I’ve written in these pages many times about writers and journalists in Myanmar who, over the years, have been imprisoned or persecuted by the military junta. These have included various appeals for the release from house arrest of Aung San Suu Kyi. Since the Nobel Peace Prize laureate took office in 2016 as state counsellor (a position akin to head of government), human rights and free expression have appeared to be improving. However, the recent persecution of the Rohingya in Rakhine state has aroused worldwide horror. The media within Myanmar has effectively been silenced and Suu Kyi herself has come under scrutiny for not condemning the attacks, which many see as ethnic cleansing and a form of genocide.
Reuters journalists Wa Lone and Kyaw Soe Oo managed to investigate the ethnic violence in Rakhine state and contributed to a Reuters exposé released in February this year. The Reuters report documented the execution of ten Muslim Rohingya men in the village of Inn Din, whom the military accused of inciting political unrest. The two reporters were arrested on 12 December 2017 and charged the following day. The military admitted to the killings in January. Nevertheless, on 3 September, Wa Lone and Kyaw Soe Oo, after more than eight months in detention, were found guilty in a Myanmar court of obtaining classified documents illegally with the purpose of harming the state under Section 3.1.c of the colonial-era Official Secrets Act. The pair were sentenced to seven years in prison. They have always maintained their innocence.
PEN has called the conviction a ‘travesty of justice’ and ‘a grave setback for Myanmar’s aspiring democracy’. PEN reports that the hearings revealed a lack of evidence against the two journalists: the documents they are accused of wrongfully possessing are not secret and there is no proof of their intent to harm the country. Furthermore, a police officer testified that the Reuters journalists were deliberately framed by the authorities.
A number of Myanmar’s 135 official ethnic groups have fought for years with the government, seeking autonomy or independence. In Rakhine, the conflict involves Mro and Diagnet communities, along with the Rohingya, people of Hindu, Buddhist and Muslim faiths. Hundreds of villages have been affected and thousands of people displaced. Northern Rakhine has been under military control since 2012. The Rohingya, dismissed by some in Myanmar as interlopers from Bangladesh, have faced decades of discrimination and are denied citizenship.
In August last year, following a Rohingya militant group attack on more than thirty police posts, a brutal military crackdown was launched in the far west of Rakhine. The United Nations criticised the army’s response to the attacks – citing evidence of murder, imprisonment, torture, rape, sexual slavery, persecution and enslavement – as ‘grossly disproportionate to actual security threats’. The UN has since called for top military figures to be investigated for genocide.
At least 700,000 Rohingya have fled Myanmar in the past twelve months. According to PEN, restrictions imposed by the military have ‘made it hard for media professionals, journalists, aid workers, human rights experts and representatives of international organisations to move around freely, observe the situation on the ground, or make independent assessment of what exactly is happening’. PEN has repeatedly urged the Myanmar government to allow members of the international and domestic press free access to Rakhine state, pointing out that their own citizens and the rest of the world have the right to seek, receive and impart information about the conflict there.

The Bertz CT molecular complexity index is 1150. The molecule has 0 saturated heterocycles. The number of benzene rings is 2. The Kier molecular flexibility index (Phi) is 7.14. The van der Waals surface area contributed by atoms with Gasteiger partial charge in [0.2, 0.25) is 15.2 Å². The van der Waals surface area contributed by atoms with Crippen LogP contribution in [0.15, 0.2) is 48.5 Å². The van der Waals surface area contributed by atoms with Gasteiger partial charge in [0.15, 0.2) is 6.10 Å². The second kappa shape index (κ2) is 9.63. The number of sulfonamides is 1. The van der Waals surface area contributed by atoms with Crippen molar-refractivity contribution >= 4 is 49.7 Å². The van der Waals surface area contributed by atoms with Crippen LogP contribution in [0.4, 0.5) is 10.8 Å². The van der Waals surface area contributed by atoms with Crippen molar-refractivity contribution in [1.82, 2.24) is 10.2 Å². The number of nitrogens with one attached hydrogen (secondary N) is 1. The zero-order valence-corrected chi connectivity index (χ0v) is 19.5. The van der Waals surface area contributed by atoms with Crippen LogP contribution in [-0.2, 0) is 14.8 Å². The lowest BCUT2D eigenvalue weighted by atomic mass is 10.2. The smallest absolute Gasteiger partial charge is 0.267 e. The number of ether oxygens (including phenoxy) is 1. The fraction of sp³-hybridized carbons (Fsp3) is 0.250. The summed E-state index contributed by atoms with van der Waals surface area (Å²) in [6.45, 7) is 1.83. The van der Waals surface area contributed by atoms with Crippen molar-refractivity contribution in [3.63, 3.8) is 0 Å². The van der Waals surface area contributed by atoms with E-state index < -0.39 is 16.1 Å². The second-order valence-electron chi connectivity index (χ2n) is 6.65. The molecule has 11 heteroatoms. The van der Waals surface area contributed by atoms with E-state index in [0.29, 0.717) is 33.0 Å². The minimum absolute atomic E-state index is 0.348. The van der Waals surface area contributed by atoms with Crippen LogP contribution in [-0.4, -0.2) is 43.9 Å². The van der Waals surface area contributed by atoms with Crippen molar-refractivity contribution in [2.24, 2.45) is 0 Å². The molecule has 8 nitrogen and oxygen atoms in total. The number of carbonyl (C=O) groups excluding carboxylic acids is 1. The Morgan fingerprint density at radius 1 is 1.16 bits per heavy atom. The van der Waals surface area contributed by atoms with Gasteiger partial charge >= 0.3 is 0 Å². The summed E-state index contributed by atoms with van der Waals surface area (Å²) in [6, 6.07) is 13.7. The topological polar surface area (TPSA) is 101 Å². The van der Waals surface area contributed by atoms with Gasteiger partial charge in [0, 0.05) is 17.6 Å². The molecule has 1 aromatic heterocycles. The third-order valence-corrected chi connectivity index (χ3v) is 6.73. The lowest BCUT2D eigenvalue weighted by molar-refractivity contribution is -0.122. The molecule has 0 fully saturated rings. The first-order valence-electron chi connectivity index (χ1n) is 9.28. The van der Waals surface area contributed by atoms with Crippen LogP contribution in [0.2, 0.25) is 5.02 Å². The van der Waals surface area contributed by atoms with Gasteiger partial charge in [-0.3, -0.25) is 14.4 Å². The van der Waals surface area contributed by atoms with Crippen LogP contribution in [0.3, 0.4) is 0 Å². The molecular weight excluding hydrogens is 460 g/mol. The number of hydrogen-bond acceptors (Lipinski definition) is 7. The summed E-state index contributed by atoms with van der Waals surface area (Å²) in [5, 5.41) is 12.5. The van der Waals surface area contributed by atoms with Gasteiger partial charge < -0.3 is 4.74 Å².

Suu Kyi, Myanmar’s de facto leader, has said the conviction of the Reuters’ journalists was in accordance with the rule of law: ‘They were not jailed because they were journalists, they were jailed because … the court has decided that they have broken the Official Secrets Act.’ She concluded that they had ‘every right to appeal the judgment and to point out why the judgment was wrong’. Suu Kyi clearly recognises the need to improve the administration of justice in Myanmar, and some reforms have been made by her government. But the judicial system remains corrupt, with unduly harsh sentences handed down, and judges are susceptible to political and military pressure. This is a legacy of the country’s authoritarian past.
PEN believes that the court’s decision is ‘a blatant attempt to intimidate the press’ and stop independent reporting on the violence in Rakhine state. In May, dozens of literary luminaries, including Chimamanda Ngozi Adichie and Jonathan Franzen, and the journalists Christiane Amanpour and Bob Woodward signed an open letter urging the Myanmar authorities to release Wa Lone and Kyaw Soe Oo. Amnesty International claims that both men are prisoners of conscience.
Readers might like to send appeals to the Myanmar authorities expressing deep concern at the sentencing of Wa Lone and Kyaw Soe Oo, who have been imprisoned solely for the peaceful exercise of their right to freedom of expression; urging the authorities to immediately and unconditionally release the journalists and revoke the convictions against them; requesting that they repeal or amend all laws – including the 1923 Official Secrets Act – that impose arbitrary restrictions on the right to freedom of expression and bring Myanmar legislation into line with international human rights law and standards; and seeking assurances that the journalists will not be subjected to torture and other ill-treatment while in detention.
Appeals to be addressed to:
His Excellency Kyaw Zwar Minn
Embassy of the Republic of the Union of Myanmar
19A Charles Street, London W1J 5DX
Lieutenant General Kyaw Swe
Ministry of Home Affairs, Office No 10
Nay Pyi Taw, Republic of the Union of Myanmar
Fax: +95 67 412 439